Subscribe to our free daily newsletters
  Energy News  




Subscribe to our free daily newsletters



CIVIL NUCLEAR
Belarus nuclear power plant stirs fears in Lithuania
By Alexander GREBENKIN with Tatiana KALINOVSKAYA in Minsk
Ostrovets, Belarus (AFP) Nov 26, 2017


Thirty years after the Chernobyl disaster spewed radioactive clouds into the sky and sent shockwaves across Europe, Belarus is building a nuclear reactor on the doorstep of the EU despite fears in neighbouring Lithuania.

Construction of the facility, located in the northwestern Belarusian town of Ostrovets only around 20 kilometres (12 miles) from the Lithuanian border, is entering its final stages.

Its two reactors, each with a capacity of 1,200 megawatts, will be operational from 2019 and 2020 respectively.

The project, approved by strongman Alexander Lukashenko's government in 2008 and spearheaded by the Russian state energy corporation Rosatom, is being nearly completely financed by Moscow with a $10-billion loan.

The construction of the reactor initially revived bad memories in a country that had a quarter of its territory covered with radiation from the 1986 explosion at the Soviet-era plant in Chernobyl, in present-day Ukraine.

"When we heard that a plant was being built literally outside our windows, we were scared," said Nina Rybik, a writer who was one of tens of thousands evacuated from contaminated zones 30 years ago.

"But then the fear passed: we were told that advanced technology is being employed to build the station and that every single thing is being controlled," she told AFP.

She said that even those who had gathered signatures against the construction of the plant were now trying to find work there.

As worries about nuclear safety had been magnified by the 2011 Fukushima disaster in Japan, the local authorities and the Russian contractor actively worked to reassure the nearby population.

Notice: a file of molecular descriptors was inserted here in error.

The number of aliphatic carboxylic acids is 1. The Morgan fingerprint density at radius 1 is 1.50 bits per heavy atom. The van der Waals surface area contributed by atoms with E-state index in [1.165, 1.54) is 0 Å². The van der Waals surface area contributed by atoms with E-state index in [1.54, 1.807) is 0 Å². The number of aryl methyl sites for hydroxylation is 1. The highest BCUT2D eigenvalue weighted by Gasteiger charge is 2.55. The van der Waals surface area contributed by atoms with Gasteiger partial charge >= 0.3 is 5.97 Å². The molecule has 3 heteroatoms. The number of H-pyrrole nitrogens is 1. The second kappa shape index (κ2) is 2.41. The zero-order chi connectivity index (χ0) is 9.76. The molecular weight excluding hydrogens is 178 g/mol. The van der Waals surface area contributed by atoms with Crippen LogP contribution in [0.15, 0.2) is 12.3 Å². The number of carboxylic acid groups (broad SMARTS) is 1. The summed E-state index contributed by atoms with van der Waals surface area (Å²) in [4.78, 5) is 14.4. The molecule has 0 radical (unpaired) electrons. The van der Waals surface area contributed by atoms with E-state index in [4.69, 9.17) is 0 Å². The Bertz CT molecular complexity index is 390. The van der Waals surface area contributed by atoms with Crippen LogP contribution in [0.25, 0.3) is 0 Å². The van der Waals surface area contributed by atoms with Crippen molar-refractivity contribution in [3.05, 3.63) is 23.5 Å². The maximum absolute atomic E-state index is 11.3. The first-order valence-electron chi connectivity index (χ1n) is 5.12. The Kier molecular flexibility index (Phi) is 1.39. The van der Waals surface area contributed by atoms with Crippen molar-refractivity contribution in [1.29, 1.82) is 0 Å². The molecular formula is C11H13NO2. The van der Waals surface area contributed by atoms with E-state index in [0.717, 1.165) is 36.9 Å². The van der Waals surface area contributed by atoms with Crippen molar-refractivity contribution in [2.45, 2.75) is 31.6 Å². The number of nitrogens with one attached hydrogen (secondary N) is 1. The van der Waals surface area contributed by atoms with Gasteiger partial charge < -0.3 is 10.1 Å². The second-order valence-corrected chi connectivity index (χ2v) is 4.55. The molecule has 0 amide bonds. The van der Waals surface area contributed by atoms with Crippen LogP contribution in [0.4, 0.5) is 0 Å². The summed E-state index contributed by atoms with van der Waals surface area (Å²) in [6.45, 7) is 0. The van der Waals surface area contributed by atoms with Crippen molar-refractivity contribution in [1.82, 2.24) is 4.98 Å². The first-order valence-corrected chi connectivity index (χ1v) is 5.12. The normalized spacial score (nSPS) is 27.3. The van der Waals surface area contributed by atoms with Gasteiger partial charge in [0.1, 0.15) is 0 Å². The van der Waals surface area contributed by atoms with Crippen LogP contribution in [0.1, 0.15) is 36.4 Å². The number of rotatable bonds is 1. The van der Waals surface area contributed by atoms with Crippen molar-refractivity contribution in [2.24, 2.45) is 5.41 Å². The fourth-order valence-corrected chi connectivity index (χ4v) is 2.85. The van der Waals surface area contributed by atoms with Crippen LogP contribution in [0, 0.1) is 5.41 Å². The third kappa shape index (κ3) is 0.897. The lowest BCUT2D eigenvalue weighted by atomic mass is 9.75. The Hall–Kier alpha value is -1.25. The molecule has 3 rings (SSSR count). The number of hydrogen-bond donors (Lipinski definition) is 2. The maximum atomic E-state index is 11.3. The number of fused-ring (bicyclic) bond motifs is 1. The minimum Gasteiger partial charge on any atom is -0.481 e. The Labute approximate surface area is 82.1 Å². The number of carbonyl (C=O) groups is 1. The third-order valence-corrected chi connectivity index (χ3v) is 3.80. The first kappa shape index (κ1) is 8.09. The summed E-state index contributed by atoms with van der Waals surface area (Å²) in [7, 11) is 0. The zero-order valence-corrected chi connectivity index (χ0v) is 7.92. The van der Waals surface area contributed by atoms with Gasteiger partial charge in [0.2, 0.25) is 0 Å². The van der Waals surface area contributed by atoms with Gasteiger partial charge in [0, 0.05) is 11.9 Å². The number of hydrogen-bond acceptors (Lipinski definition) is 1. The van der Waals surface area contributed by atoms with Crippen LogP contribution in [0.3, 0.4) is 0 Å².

To showcase their commitment to safety, Belarusian authorities demanded in 2016 that Rosatom replace equipment damaged during a fall, even though the Russian corporation insisted that the 330-tonne shell had merely touched the ground after sliding down from a four-meter height.

Rosatom calls the reactors "the most modern in the world" and says that they "respect all international norms".

Belarusian sociologist Elena Martishchenkova said that around half of Belarusians support the development of nuclear energy, with the figure reaching 65 percent in the Ostrovets district this year.

- Balloon ride for EU -

But there is little optimism for nuclear energy on the other side of the border.

Vilnius denounced the project as a violation of "international nuclear and environmental safety requirements", as it is located 20 kilometres (12 miles) from the EU border and only 40 kilometres from the Lithuanian capital.

Rosatom has repeatedly denied that the project violates international norms.

But Russia's long silence about a leak of a radioactive isotope in September, first made public by French authorities, has revived memories about the Soviet Union's initial denial then downplaying the danger the Chernobyl accident posed.

Rosatom denied last week the ruthenium-106 came from its facilities after Russia's meteorological service confirmed "extremely high" concentrations of the isotope about 30 kilometres from a site where the firm reprocesses spent nuclear fuel.

In an interview with AFP, Lithuania's foreign ministry spokeswoman, Rasa Jakilaitiene, accused Minsk of trying to conceal information and minimising the consequences of "at least six incidents" that occurred at the Ostrovets plant in 2016.

In May, the Lithuanian government even flew EU energy chief Maros Sefcofic in a hot air balloon over Vilnius so he could see how close the Belarusian plant was to the city, in an attempt to convince EU officials that the plant represented a health hazard.

The Baltic country even adopted a law declaring the nuclear plant a national security threat.

"In accordance with the law, no electricity from the Ostrovets nuclear power plant will be able to enter the Lithuanian power market, nor the European electricity market," spokeswoman of Lithuania's energy ministry Aurelija Vernickaite told AFP.

This closes a potentially important market for the nuclear plant with a capacity that exceeds the needs of Belarus' relatively small population of 9.5 million people.

Minsk has even considered having factories run overnight in order to use the surplus electricity.

- 'Very sensitive question' -

Another thorny issue is the processing of radioactive waste, which the Belarusian government says it is working on.

Constructing the plant was primarily seen as a means for Russia's Vladimir Putin to extend his economic influence in the former Soviet Union.

It was also seen as offering a helping hand to Lukashenko, who at the time faced an economic crisis aggravated by Western sanctions for his crackdown on the opposition.

But now that most of the sanctions have been lifted -- after Lukashenko freed several political prisoners -- Minsk is presenting the plant as a means to reduce its dependence on Russian gas, which fuels the power plants that create most of the electricity in Belarus.